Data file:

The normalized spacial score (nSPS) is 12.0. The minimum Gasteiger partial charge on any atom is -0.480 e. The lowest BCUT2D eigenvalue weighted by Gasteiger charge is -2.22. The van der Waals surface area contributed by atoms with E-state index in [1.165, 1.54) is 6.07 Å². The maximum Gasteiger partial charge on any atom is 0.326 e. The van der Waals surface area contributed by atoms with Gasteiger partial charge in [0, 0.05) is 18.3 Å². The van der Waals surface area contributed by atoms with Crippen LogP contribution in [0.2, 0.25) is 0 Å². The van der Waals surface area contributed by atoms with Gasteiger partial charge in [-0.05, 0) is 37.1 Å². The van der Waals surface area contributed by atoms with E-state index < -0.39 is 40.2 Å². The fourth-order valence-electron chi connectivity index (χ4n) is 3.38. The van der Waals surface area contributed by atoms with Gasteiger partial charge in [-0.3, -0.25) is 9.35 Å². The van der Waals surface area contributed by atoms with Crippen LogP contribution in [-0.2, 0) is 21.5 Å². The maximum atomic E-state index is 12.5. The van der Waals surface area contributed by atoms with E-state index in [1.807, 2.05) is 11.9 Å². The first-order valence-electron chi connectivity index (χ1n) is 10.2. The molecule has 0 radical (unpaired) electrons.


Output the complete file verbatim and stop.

The normalized spacial score (nSPS) is 12.0. The minimum Gasteiger partial charge on any atom is -0.480 e. The lowest BCUT2D eigenvalue weighted by Gasteiger charge is -2.22. The van der Waals surface area contributed by atoms with E-state index in [1.165, 1.54) is 6.07 Å². The maximum Gasteiger partial charge on any atom is 0.326 e. The van der Waals surface area contributed by atoms with Gasteiger partial charge in [0, 0.05) is 18.3 Å². The van der Waals surface area contributed by atoms with Crippen LogP contribution in [0.2, 0.25) is 0 Å². The van der Waals surface area contributed by atoms with Gasteiger partial charge in [-0.05, 0) is 37.1 Å². The van der Waals surface area contributed by atoms with E-state index < -0.39 is 40.2 Å². The fourth-order valence-electron chi connectivity index (χ4n) is 3.38. The van der Waals surface area contributed by atoms with Gasteiger partial charge in [-0.3, -0.25) is 9.35 Å². The van der Waals surface area contributed by atoms with Crippen LogP contribution in [-0.2, 0) is 21.5 Å². The maximum atomic E-state index is 12.5. The van der Waals surface area contributed by atoms with E-state index in [1.807, 2.05) is 11.9 Å². The first-order valence-electron chi connectivity index (χ1n) is 10.2. The molecule has 0 radical (unpaired) electrons.